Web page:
13. Dieterich W, Ehnis T, Bauer M, Donner P, Volta U, Riecken EO, Schuppan D. Identification of tissue transglutaminase as the autoantigen of celiac disease. Nat Med. 1997 Jul;3(7):797-801.
  14. Lewis NR, Scott BB. Systematic review: the use of serology to exclude or diagnose coeliac disease (a comparison of the endomysial and tissue transglutaminase antibody tests). Alimentary pharmacology &amp;amp; therapeutics 2006;24:47-54. (Direct link – subscription may be required.)
  15. Shidrawi RG, Przemioslo R, Davies DR, Tighe MR, Ciclitira PJ. Pitfalls in diagnosing coeliac disease. Journal of Clinical Pathology. 1994;47:693-4.
  16. Olds G, McLoughlin R, O'Morian C, Sivak MV. Celiac disease for the endoscopist. Gastrointestinal Endoscopy. 2002;56:407-15. (Direct link - pdf)
  17. Frenz MB, Mee AS. Making the diagnosis of coeliac disease: is there a role for push enteroscopy? European Journal of Gastroenterology & Hepatology. 2004;16:1127-9.
  18. Dickson BC, Streutker CJ, Chetty R. Coeliac disease: an update for pathologists. Journal of Clinical Pathology. 2006;59:1008-16. (Direct link – subscription may be required.)
  19. Ludvigsson JF, Bai JC, Biagi F, Card TR, Ciacci C, Ciclitira PJ, Green PH, Hadjivassiliou M, Holdoway A, van Heel DA, Kaukinen K, Leffler DA, Leonard JN, Lundin KE, McGough N, Davidson M, Murray JA, Swift GL, Walker MM, Zingone F, Sanders DS. Diagnosis and management of adult coeliac disease: guidelines from the British Society of Gastroenterology. Gut. 2014 Aug; 63(8):1210-28.(Link to article – subscription may be required.). Link to pdf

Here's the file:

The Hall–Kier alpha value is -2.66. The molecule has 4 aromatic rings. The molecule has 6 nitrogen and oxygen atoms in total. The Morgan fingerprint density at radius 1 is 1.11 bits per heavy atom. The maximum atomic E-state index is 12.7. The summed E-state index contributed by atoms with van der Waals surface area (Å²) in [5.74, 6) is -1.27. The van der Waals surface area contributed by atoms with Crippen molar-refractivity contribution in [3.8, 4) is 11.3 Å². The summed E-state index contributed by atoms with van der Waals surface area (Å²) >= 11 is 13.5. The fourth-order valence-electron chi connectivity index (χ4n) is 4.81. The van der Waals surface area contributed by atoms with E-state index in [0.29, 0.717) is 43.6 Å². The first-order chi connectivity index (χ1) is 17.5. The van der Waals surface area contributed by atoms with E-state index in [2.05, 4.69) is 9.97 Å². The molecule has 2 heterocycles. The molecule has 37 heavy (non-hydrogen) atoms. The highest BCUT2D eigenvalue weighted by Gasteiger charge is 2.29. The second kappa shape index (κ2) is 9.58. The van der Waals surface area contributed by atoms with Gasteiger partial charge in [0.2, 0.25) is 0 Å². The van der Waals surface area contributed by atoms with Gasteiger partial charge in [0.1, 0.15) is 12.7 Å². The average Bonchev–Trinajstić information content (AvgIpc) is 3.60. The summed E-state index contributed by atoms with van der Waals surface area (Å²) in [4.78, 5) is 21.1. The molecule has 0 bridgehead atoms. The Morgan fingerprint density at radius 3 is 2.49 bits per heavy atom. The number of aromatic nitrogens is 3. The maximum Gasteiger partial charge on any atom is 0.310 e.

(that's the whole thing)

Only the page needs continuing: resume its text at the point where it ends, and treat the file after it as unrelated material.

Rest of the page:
20. Bonamico M, Thanasi E, Mariani P, Nenna R, Luparia RP, Barbera C, Morra I, Lerro P, Guariso G, De Giacomo C, Scotta S, Pontone S, Carpino F, Magliocca FM. Duodenal bulb biopsies in celiac disease: a multicenter study. Journal of pediatric gastroenterology and nutrition. 2008 Nov; 47(5):618-22.
  21. Evans KE, Aziz I, Cross SS, Sahota GR, Hopper AD, Hadjivassiliou M, Sanders DS. A prospective study of duodenal bulb biopsy in newly diagnosed and established adult celiac disease. The American journal of gastroenterology. 2011 Oct; 106(10):1837-742.(Link to article – subscription may be required.)
  22. Kurien M, Evans KE, Hopper AD, Hale MF, Cross SS, Sanders DS. Duodenal bulb biopsies for diagnosing adult celiac disease: is there an optimal biopsy site? Gastrointestinal endoscopy. 2012 Jun; 75(6):1190-6.(Link to article – subscription may be required.)
  23. Dickson BC, Streutker CJ, Chetty R. Coeliac disease: an update for pathologists. Journal of clinical pathology. 2006 Oct; 59(10):1008-16.(Link to article – subscription may be required.)
  24. Rashid M, Butzner D, Burrows V, Zarkadas M, Case S, Molloy M, Warren R, Pulido O, Switzer C. Consumption of pure oats by individuals with celiac disease: A position statement by the Canadian Celiac Association. Canadian journal of gastroenterology = Journal canadien de gastroenterologie. 2007 Oct; 21(10):649-51.
  25. Coeliac UK Advice to medical practitioners on prescribing gluten-free products
  26. Cellier C, Delabesse E, Helmer C, Patey N, Matuchansky C, Jabri B, Macintyre E, Cerf-Bensussan N, Brousse N. Refractory sprue, coeliac disease, and enteropathy-associated T-cell lymphoma. French Coeliac Disease Study Group. Lancet. 2000 Jul 15; 356(9225):203-8.